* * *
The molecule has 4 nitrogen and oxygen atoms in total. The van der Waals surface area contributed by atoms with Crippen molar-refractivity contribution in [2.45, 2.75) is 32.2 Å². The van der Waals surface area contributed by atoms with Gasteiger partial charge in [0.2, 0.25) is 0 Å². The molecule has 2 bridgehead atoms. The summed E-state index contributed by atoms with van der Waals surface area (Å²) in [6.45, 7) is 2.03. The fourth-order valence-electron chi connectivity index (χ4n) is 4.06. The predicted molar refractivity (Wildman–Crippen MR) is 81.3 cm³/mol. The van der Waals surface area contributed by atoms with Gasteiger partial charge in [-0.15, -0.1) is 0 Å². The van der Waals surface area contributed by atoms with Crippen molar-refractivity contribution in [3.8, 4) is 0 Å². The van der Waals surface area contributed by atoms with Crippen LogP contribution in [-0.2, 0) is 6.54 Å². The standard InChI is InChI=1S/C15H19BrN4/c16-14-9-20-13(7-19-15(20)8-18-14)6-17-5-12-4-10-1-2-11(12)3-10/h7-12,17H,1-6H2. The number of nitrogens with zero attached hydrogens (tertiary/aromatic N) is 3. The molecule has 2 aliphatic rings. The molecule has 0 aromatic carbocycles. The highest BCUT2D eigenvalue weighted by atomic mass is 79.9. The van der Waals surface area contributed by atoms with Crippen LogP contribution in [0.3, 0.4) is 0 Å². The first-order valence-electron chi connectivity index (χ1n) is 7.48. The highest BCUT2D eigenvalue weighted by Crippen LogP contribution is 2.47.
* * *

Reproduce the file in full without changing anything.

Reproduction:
The molecule has 4 nitrogen and oxygen atoms in total. The van der Waals surface area contributed by atoms with Crippen molar-refractivity contribution in [2.45, 2.75) is 32.2 Å². The van der Waals surface area contributed by atoms with Gasteiger partial charge in [0.2, 0.25) is 0 Å². The molecule has 2 bridgehead atoms. The summed E-state index contributed by atoms with van der Waals surface area (Å²) in [6.45, 7) is 2.03. The fourth-order valence-electron chi connectivity index (χ4n) is 4.06. The predicted molar refractivity (Wildman–Crippen MR) is 81.3 cm³/mol. The van der Waals surface area contributed by atoms with Gasteiger partial charge in [-0.15, -0.1) is 0 Å². The van der Waals surface area contributed by atoms with Crippen molar-refractivity contribution in [3.8, 4) is 0 Å². The van der Waals surface area contributed by atoms with Crippen LogP contribution in [-0.2, 0) is 6.54 Å². The standard InChI is InChI=1S/C15H19BrN4/c16-14-9-20-13(7-19-15(20)8-18-14)6-17-5-12-4-10-1-2-11(12)3-10/h7-12,17H,1-6H2. The number of nitrogens with zero attached hydrogens (tertiary/aromatic N) is 3. The molecule has 2 aliphatic rings. The molecule has 0 aromatic carbocycles. The highest BCUT2D eigenvalue weighted by atomic mass is 79.9. The van der Waals surface area contributed by atoms with Crippen LogP contribution in [0.3, 0.4) is 0 Å². The first-order valence-electron chi connectivity index (χ1n) is 7.48. The highest BCUT2D eigenvalue weighted by Crippen LogP contribution is 2.47.